Used more widely in Europe than in the United States, Pulsed Electrochemical Machining (PECM) technology quickly, precisely and cleanly machines surfaces of metals of almost any hardness – without the machine actually touching the metal.
Often described as “controlled corrosion,” PECM is based on the principles of electrolysis. Essentially, an electric current is passed through an electrolyte solution that flows in the gap between a cathode tool and a part, dissolving materials from the part into the solution as it is machined into the complimentary shape of the tool.
“I think the coolest thing about this process is the way that it can accurately and precisely remove metal without actually contacting the part. We’re talking a gap the size of a human hair or less between the tool and the part,” explains Michael Bromley, lead mechanical engineer at Voxel Innovations.
Based in Raleigh, North Carolina, Voxel is a leading innovator in PECM, which is unrivaled in its ability to quickly and accurately machine specialty metal alloys needed for making turbines, medical devices and surgical equipment. The company leverages the unique technology to deliver critical, high-value parts to aerospace, energy and healthcare customers. Voxel designs, builds and operates its own proprietary PECM machines for prototypes and manufacturing.
“We’re very good at doing high-volume production,” says Bromley, “because once the tool's designed, being a non-contact process, there is no wear on the tool so we can continue using it over and over again.”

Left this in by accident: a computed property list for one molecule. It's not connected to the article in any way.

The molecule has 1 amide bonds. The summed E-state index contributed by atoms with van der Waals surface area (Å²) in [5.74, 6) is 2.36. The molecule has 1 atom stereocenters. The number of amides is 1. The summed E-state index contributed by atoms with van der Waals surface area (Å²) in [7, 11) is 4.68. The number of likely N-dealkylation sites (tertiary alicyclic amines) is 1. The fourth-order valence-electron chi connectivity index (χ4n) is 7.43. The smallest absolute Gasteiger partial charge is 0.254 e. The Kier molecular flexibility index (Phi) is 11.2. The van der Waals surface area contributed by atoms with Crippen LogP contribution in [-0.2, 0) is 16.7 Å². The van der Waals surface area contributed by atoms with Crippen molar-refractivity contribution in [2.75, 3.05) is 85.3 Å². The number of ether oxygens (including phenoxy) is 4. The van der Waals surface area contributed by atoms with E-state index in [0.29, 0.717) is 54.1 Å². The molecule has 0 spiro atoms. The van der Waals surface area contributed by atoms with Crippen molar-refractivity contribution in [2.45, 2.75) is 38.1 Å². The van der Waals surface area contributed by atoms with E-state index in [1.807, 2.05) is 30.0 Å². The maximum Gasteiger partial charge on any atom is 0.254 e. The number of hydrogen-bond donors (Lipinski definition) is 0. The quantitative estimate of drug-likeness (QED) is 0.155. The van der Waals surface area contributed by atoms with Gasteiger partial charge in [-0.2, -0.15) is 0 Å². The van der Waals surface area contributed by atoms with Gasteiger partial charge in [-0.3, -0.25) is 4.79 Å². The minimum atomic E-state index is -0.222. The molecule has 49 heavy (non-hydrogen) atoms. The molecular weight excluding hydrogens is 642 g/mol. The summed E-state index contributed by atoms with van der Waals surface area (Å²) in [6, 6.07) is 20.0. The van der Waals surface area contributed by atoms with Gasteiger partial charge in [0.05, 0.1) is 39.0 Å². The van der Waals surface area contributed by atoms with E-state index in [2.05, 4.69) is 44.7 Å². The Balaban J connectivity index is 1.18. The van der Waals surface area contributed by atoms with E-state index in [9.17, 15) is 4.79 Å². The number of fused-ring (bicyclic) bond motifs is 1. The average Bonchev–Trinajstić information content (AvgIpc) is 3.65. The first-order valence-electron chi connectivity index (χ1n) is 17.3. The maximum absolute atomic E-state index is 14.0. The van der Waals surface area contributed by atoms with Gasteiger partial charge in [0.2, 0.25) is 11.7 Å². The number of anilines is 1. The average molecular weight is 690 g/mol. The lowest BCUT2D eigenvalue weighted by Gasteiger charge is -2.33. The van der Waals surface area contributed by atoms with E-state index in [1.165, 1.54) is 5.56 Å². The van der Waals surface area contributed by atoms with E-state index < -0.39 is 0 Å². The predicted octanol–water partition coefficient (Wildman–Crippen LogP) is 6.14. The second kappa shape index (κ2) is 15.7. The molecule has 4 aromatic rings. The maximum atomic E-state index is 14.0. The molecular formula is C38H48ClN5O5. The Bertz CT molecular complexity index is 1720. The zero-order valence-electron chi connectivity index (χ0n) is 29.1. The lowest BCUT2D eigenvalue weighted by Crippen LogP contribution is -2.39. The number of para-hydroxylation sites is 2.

Modern CAD for Machine Design
To design its PECM machines, Voxel chose Onshape, a modern professional 3D CAD system that unites modeling tools and design data management in a secure cloud workspace.
Being cloud-based was one of the most appealing factors when evaluating Onshape against other CAD systems, as no additional or expensive hardware had to be purchased to run CAD. Bromley says that beyond the convenience of the cloud, which enables immediate access to their designs on any computer, phone or tablet, Onshape has fundamentally improved the way his team models.
He says he particularly appreciates the novel approach of Multipart Part Studios, where multiple parts are intuitively designed together in one workspace (instead of in separate files).
“Onshape definitely makes it easier to modify designs because a single sketch can drive multiple features and multiple parts,” Bromley says. “Previously, I would basically write some dimensions down on a piece of paper and model the separate parts and then assemble them. And then probably use some in-context-like editing to modify each part independently.”
“With Onshape, you can create a single sketch that's updating multiple parts at the same time without having to remember that if you change one part, you need to go change another part that's mating with it,” he adds.
The Voxel team also values the option for multiple people to simultaneously work on the same CAD model. With no risk of duplicate files, it’s always clear what the latest version is and who did what.
“In Onshape, whether we’re working in the same tab or in different tabs in the same assembly, I can always track the engineers’ changes and see what they're working on,” Bromley says. “All this automatically happens in the background, offering all the benefits of a PDM system without any of the physical effort you have to put into a conventional one.”
To learn more about how Voxel Innovations uses Onshape to design its PECM machines, click here.